Will Facebook Be Destroyed?

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Casey Research
Published : August 13th, 2011
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 The hacktivist “group” Anonymous may be plotting to destroy Facebook on November 5. (The date should ring a bell for you history buffs and fans of the movie V for Vendetta.)

On July 16, this video was uploaded to YouTube claiming to be from Anonymous and vowing to “kill Facebook for the sake of your own privacy.” The computerized voice in the video states that Facebook has been selling information to government agencies and giving clandestine access to information security firms (some of which allegedly work for authoritarian governments like Egypt and Syria) so that they can spy on people around the world.

Because of these alleged actions, the “medium of communication you all so dearly adore will be destroyed.”

Or will it?

If the video is truly from Anonymous and the “group” really has an “Operation Facebook” seeking to destroy the social media giant, Zuckerberg et al. could have reason to worry. Remember, Anonymous has successfully hacked such organizations as News Corp., Bank of America, NATO, various U.S. military contractors, and perhaps even the Pentagon.

What’s more, Anonymous’ botnet army appears to be growing rapidly. (Note: Botnet, short for robotic network, is the general term used to denote a collection of compromised computers that are running under a command-and-control infrastructure. A botnet allows one person or group to have a large number of “zombie” computers at his/its fingertips. The Mariposa botnet busted by Spanish authorities in March 2010 had approximately 13 million computers under its control.)

Already, by December 2010, after Anonymous launched “Operation Payback,” security outfit Imperva’s Hacker Intelligence Initiative had reported that downloads of the LOIC tool Anonymous uses to launch its distributed denial of service (DDoS) attacks had exceeded 40,000. At the time, Imperva reckoned that Anonymous was in the process of coordinating botnets with over 100,000 computers. Imperva’s CTO went on to speculate, “With the rate of machines engaging in this activity, we are speculating that the hacktivists are now operating using involuntary botnets – infecting unaware victims to involve them in this campaign.”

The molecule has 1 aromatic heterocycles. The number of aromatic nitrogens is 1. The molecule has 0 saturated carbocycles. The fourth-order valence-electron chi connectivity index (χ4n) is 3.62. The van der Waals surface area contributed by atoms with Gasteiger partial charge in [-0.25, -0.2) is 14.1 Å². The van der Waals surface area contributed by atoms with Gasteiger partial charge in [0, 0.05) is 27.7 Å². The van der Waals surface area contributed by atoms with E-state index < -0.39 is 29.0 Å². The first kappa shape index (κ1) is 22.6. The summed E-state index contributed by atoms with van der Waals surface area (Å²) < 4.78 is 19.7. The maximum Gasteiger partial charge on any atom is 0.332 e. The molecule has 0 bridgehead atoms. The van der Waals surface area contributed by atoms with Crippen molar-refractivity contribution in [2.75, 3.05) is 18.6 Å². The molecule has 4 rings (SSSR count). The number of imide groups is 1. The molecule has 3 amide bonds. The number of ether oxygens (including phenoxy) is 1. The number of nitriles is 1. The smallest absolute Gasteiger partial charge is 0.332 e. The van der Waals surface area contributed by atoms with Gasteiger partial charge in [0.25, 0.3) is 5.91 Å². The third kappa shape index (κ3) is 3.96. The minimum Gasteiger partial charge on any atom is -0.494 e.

By now, there’s no telling how many computers could be under the control of Anonymous botnets. According to Gunter Ollmann of security provider Damballa, a classic DDoS attack might require 10,000 computers or more to plug the network pipes of a big website. But more sophisticated botnets could achieve the same result with only a few hundred machines. And the voluntary tools such as those spread by Anonymous had generally been getting more effective.

If the full weight of Anonymous were behind “Operation Facebook,” the hacktivists could probably cause the company serious harm. But this does not appear to be the case, at least for now.

The truth is that the situation is tough to decipher because the structure of Anonymous itself is ambiguous at best. According to a quote published by Gizmodo on Wednesday, one Anon (the popular term to refer to someone in Anonymous) described the “group” thusly:

Anonymous is a mindset, not a group. Mindsets do not have leaders. With any given operation, there are always some who agree and some who disagree. With opFaceBook specifically, there are those that agree and those that disagree. Anonymous allows each person individually to vote on each operation, a yes vote means they participate, a no vote means they do not. Anyone is allowed to create an op, and if others vote yes, it will get traction and something may be accomplished.